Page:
Squeezing into private equity

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Want to work in private equity? So does everyone else.

With the not insignificant exception of the failed AU$11bn bid for Qantas, 2007 is proving a great year for Australia's private equity industry. A gigantic AU$12.3bn worth of transactions was declared in the first six months.

Does this mean the sector is awash with jobs? Unfortunately not. Private equity funds may do big deals, but compared to investment banks their hiring appetite remains miserably small. Victoria Biggs, a consultant with Jon Michel Executive Search, one of a handful of headhunters to place people in the sector, estimates Australian private equity funds employ a total of just 400 to 500 people. She puts job growth in the industry at 4% annually - that's fewer than 20 new roles each year.

How can you make sure you're one of those favoured few? An MBA will help, as will deal structuring experience. Anthony Ayers, principal consultant at headhunter Chandler Heath Executive Search, says investment bankers, management consultants and accountants are popular with private equity recruiters: "Financial modelling skills and the ability to analyse a balance sheet are all highly relevant."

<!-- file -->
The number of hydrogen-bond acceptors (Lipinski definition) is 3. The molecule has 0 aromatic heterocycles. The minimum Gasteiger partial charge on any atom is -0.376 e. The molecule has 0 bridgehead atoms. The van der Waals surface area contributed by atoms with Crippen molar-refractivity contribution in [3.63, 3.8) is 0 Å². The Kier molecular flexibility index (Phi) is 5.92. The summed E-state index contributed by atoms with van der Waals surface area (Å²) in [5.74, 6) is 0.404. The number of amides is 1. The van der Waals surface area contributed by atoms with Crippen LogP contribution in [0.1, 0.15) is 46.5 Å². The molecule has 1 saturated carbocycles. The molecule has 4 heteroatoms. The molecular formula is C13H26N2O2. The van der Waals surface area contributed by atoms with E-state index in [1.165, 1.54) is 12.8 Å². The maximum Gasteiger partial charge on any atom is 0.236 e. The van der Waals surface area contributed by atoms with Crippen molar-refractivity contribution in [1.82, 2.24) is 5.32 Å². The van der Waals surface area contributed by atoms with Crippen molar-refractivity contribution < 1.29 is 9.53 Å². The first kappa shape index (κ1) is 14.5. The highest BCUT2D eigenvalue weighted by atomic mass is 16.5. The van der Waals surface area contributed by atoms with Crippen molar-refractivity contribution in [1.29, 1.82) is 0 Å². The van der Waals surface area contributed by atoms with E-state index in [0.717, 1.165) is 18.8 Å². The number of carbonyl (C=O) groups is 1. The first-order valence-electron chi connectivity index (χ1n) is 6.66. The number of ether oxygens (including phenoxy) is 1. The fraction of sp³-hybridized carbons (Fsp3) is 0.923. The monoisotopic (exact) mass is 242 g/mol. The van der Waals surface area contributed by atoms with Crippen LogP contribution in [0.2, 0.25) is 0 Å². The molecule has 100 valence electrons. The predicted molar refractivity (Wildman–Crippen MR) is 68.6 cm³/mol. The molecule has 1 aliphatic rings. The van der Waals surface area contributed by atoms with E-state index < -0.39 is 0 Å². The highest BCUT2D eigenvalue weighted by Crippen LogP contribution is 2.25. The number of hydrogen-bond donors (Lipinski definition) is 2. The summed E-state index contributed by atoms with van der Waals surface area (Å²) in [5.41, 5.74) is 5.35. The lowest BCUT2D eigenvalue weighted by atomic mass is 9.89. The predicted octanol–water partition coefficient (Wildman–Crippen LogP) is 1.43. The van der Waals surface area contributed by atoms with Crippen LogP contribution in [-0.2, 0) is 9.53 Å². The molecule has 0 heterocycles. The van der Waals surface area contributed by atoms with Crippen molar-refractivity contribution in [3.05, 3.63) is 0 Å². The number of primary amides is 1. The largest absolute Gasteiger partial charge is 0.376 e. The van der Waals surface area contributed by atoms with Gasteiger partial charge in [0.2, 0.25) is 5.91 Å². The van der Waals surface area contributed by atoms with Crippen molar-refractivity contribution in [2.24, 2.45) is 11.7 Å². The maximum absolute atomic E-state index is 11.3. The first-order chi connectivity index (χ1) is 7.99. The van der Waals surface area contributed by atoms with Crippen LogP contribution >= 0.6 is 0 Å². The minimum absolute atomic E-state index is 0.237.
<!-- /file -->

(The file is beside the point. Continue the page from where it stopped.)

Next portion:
On top of this, Biggs says it helps to wow private equity funds with a track record of entrepreneurial activity (when was the last time you ran a small company alongside your day job?) and a penchant for investing in the stock market à la Warren Buffet.

For successful candidates, however, rewards can be considerable. Biggs says base entry-level salaries are between AU$100k and AU$150k plus bonuses. For more senior staff there's also the promise of carried interest - a share in the profits of the fund.

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